Boric acid or Borax is hardly a new chemical. Anthropologists have found evidence that suggests the Ancient Chinese were using boric acid in ceramic glazes as early as the 10th century. By 1702, the secret to producing boric acid in laboratories had been perfected and by the late 19th century, the first cleaning products that contained boric acid or Borax were being manufactured.
As a cleaning agent, Borax's benefits are undeniable. Boric acid has the ability to amplify the effects of bleach and other cleansing agents and is capable of eliminating bacteria. With its proven effectiveness, Borax is a commonplace ingredient in many kitchen cleaners; however, the more we learn about the effects of boric acid on the body, the more the safety of its use becomes questionable.
Several studies have determined that Borax is a toxin that can have profound effects on the body. One 2009 research trial conducted at Thammasat University in Thailand, for example, found that the chemical has the ability to cause genetic defects and cellular toxicity in humans. A 2006 research study conducted by the USDA Forest Service showed the potential for boric acid to cause myriad reproductive problems from sterility to low fetal birth weights.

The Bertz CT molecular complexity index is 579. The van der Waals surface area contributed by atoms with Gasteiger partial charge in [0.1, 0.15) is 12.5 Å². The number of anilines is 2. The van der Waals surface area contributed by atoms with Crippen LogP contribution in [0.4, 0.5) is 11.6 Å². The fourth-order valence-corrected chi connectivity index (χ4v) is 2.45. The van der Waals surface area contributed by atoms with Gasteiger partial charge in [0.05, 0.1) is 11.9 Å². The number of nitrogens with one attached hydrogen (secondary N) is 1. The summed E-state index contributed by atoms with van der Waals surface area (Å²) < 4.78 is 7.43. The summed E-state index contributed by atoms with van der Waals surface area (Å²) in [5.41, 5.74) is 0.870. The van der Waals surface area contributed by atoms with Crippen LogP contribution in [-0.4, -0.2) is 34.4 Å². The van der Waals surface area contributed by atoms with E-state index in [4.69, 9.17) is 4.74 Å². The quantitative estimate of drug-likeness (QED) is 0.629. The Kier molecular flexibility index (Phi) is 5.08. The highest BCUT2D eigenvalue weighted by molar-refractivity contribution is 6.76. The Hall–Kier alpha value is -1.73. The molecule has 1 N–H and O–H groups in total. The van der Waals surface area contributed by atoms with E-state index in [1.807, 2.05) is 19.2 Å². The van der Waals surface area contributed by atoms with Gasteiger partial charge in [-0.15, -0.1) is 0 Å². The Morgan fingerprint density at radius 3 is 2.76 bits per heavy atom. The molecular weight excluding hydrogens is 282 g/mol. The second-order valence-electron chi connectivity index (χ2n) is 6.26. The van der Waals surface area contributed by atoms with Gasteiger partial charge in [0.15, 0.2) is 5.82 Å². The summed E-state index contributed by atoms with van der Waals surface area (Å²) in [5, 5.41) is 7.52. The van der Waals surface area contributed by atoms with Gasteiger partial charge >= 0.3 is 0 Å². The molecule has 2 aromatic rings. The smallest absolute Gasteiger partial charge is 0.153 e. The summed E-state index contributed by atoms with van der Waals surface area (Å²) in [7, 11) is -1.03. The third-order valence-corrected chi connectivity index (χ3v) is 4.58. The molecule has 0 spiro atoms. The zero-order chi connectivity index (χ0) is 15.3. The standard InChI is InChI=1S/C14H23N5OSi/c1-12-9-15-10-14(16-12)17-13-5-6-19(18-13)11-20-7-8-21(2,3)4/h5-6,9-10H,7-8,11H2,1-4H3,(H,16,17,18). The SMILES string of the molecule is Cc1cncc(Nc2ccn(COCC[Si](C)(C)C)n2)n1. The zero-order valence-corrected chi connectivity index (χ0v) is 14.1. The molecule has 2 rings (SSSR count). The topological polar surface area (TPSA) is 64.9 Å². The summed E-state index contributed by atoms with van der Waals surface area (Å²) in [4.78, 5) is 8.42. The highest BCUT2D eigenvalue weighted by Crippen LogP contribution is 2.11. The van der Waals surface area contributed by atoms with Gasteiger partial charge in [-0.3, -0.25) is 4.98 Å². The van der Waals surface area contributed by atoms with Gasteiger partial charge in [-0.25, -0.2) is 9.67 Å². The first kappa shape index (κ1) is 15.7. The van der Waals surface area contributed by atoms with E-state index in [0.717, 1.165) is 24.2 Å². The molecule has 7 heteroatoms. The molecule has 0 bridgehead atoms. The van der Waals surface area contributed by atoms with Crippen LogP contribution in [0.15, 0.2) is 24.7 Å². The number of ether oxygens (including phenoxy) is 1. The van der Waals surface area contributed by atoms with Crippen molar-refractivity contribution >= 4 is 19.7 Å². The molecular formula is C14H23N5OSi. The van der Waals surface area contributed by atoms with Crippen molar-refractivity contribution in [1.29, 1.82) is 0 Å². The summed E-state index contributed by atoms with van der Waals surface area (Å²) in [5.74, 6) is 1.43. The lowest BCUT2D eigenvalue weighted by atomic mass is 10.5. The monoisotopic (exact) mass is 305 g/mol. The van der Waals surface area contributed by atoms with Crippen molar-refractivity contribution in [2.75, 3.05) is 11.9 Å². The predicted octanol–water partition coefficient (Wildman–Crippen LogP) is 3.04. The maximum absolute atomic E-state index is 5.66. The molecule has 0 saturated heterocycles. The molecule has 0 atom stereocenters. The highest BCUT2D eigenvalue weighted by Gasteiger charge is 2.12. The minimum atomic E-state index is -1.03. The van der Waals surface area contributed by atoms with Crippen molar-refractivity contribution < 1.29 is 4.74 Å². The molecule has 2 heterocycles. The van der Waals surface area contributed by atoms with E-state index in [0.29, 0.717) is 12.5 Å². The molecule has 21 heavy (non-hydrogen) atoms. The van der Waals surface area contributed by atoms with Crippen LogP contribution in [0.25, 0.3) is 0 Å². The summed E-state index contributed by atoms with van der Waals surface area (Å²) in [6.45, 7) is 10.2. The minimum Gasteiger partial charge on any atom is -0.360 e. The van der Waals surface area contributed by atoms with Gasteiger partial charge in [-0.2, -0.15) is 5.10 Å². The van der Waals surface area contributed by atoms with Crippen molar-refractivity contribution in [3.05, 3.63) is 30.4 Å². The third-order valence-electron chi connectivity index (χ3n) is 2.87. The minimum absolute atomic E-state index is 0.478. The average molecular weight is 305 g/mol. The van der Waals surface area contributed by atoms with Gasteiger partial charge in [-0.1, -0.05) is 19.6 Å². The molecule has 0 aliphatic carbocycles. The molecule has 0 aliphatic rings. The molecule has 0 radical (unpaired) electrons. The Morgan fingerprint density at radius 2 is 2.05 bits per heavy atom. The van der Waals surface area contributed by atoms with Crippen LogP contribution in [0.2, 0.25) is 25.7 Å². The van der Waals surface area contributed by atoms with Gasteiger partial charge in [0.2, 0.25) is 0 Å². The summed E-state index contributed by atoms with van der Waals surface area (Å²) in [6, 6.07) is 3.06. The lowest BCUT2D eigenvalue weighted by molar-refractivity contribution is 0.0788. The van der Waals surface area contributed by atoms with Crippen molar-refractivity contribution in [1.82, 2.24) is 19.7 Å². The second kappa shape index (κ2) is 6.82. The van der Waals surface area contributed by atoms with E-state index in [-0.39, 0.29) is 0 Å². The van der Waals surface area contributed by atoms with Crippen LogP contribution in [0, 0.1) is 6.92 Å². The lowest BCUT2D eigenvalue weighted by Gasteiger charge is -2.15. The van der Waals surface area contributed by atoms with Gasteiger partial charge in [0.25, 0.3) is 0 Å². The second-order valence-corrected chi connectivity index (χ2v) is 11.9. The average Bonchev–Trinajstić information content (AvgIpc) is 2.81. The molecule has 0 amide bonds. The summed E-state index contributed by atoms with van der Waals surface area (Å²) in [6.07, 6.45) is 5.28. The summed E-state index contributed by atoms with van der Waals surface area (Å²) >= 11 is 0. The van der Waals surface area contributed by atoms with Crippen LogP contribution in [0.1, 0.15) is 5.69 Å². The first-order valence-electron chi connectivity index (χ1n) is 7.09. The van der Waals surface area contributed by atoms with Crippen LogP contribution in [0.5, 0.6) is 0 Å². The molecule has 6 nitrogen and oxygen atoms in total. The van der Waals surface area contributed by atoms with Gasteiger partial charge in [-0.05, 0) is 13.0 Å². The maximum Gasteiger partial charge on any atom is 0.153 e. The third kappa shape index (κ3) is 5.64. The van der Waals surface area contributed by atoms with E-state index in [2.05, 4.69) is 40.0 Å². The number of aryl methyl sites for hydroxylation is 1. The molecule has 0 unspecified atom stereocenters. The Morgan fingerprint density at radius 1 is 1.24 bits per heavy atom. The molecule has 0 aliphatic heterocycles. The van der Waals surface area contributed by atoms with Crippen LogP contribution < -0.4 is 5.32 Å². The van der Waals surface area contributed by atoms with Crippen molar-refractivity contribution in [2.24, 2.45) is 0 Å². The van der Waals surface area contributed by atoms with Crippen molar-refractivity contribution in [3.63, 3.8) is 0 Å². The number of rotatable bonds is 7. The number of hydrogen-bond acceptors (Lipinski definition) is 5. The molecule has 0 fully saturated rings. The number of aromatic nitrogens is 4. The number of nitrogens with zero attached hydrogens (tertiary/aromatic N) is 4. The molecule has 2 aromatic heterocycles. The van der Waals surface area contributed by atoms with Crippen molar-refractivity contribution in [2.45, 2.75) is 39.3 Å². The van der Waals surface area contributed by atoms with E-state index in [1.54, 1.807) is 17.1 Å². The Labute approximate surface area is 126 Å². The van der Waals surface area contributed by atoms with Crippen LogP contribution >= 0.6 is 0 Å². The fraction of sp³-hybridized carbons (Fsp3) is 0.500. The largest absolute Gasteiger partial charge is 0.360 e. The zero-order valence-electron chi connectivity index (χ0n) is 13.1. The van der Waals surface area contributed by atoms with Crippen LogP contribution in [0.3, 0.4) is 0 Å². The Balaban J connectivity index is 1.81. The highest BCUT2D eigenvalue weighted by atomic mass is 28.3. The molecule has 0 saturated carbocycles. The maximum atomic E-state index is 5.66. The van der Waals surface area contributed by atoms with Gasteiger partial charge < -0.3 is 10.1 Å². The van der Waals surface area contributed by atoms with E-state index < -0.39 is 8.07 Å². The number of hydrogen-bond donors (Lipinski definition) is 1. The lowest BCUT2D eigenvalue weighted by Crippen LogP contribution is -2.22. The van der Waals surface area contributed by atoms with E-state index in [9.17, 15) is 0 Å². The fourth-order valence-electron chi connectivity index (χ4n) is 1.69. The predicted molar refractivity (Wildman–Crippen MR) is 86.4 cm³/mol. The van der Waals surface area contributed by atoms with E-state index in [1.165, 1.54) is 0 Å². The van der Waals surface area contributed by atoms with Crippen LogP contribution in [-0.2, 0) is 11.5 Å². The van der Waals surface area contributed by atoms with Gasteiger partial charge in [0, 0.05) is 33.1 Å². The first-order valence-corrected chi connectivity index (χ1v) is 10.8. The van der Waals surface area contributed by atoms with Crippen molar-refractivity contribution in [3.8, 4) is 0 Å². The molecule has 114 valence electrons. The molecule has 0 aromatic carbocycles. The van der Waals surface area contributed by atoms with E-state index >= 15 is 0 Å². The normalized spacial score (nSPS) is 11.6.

Still, proponents of boric acid state that high doses of boric acid are required to cause toxicity. Also, many studies focus on the ingestion of boric acid, not its use as a surface cleaning agent or detergent. Still, one can't help but wonder just how safe it is to bite into an apple that has been sitting on a counter top that was just cleaned with Borax scrub.
Many green cleaning companies now offer products that are free of boric acid, packaging them in biodegradable wipes that are easy to use. While the health effects of boric acid still remain in question, switching to chemical-free cleaning can give you some peace of mind.
What do you think about Borax? Do you know what products in your home contain it?
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